I think Cook and Company have a passion for augmented reality in the future and ultimately have a vision of where this is all leading too. It's going to go way beyond what a phone can do over years time. I think this is the potential to bring some really exciting capabilities, but it's also likely a long maturity process behind it.


I find a hard time putting "Cook" and "vision" in the same sentence. Right now this stuff is a hammer looking for a nail. I agree we are a LONG way off before this becomes mainstream, and it will remain to be seen who figures it out. Apple has no advantage here vs. everyone else. All that tech on the iPhone X that is holding up production could be used for AR, but its on the wrong side of the phone.
Rating: 11 Votes
11 months ago
These examples seem gimmicky and designed to sell me stuff. I can see why the retailers care, but they are not compelling use cases for me.

My favorite use of AR so far is the Google Translate app which puts English text over foreign language text. I've used this in foreign countries (and even here in the USA) for things like restaurant menus, grocery stores, and signs. This use case has a real and impactful utility to me. Of course this has been available for years, long before ARKit.

Rating: 9 Votes
11 months ago
I can't wait to walk through store aisles where everyone is holding their phone in front of them looking around.
Rating: 8 Votes
11 months ago
I think Cook and Company have a passion for augmented reality in the future and ultimately have a vision of where this is all leading too. It's going to go way beyond what a phone can do over years time. I think this is the potential to bring some really exciting capabilities, but it's also likely a long maturity process behind it.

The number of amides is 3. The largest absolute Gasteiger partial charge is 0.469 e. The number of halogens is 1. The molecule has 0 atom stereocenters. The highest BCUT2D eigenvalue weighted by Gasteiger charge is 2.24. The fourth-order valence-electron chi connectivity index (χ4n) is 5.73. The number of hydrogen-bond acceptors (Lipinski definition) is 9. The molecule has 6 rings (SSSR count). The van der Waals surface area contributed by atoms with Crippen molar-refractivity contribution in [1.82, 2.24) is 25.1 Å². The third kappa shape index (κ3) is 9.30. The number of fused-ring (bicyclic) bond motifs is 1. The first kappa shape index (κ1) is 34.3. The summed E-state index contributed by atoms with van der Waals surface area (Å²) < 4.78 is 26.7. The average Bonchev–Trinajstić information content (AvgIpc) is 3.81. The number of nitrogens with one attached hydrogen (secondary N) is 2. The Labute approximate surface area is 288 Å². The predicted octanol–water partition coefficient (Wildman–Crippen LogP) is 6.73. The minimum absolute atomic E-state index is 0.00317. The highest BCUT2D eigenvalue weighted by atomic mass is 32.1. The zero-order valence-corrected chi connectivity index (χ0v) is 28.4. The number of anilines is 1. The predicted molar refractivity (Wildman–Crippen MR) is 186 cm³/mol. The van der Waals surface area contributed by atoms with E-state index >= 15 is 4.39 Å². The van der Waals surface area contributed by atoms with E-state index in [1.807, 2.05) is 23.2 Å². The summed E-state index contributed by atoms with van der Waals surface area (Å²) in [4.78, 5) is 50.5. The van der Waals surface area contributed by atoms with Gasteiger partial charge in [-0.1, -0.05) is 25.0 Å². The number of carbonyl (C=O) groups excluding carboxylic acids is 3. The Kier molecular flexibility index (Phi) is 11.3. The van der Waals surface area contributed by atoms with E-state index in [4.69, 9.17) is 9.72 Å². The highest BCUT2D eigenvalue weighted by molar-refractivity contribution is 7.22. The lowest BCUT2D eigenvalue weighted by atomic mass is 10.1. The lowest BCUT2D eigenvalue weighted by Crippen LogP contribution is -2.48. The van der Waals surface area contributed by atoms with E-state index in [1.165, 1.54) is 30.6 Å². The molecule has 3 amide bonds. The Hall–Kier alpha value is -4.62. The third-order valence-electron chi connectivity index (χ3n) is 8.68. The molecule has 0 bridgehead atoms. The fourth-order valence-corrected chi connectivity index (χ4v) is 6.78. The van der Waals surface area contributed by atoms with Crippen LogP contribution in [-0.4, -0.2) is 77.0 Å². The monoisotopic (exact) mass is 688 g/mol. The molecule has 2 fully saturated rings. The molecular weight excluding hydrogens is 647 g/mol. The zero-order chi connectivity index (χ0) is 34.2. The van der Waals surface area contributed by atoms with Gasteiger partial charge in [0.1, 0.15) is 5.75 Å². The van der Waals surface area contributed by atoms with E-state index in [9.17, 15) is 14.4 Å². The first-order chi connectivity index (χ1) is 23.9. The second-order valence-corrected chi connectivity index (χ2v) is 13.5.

Rating: 7 Votes
11 months ago
ARKit is in it’s infancy and I think it will be huge. Excited about the possibilities.
Rating: 4 Votes
11 months ago
This could be every bit as revolutionary as iBeacons.

*stifles laughter*
Rating: 3 Votes
11 months ago
Not everyone believes the hype from this tech illiterate.

AR while holding a handheld device faded away in 2013 so it's highly doubtful it'll come back. AR is only useful when it's hands-free such as a windshield HUD in a car, visor, etc.
Rating: 3 Votes
11 months ago
I am moving in about a month, and I cannot even tell you how excited I am for this. I really want to be able to take a photo of my current furniture and see how it will fit at the new place.
Rating: 2 Votes
11 months ago
Home Depot: 2 employees for 30 aisles?

Plus a big sign: Download the store app!
Rating: 2 Votes
11 months ago

These examples seem gimmicky and designed to sell me stuff. I can see why the retailers care, but they are not compelling use cases for me.

My favorite use of AR so far is the Google Translate app which puts English text over foreign language text. I've used this in foreign countries (and even here in the USA) for things like restaurant menus, grocery stores, and signs. This use case has a real and impactful utility to me. Of course this has been available for years, long before ARKit.

It shows how far Google is ahead of Apple and I'm afraid that gap is widening each year.
https://www.macworld.com/article/3230303/internet-of-things/hey-siri-google-assistant-is-winning-the-ai-game-and-its-not-even-close.html
Rating: 2 Votes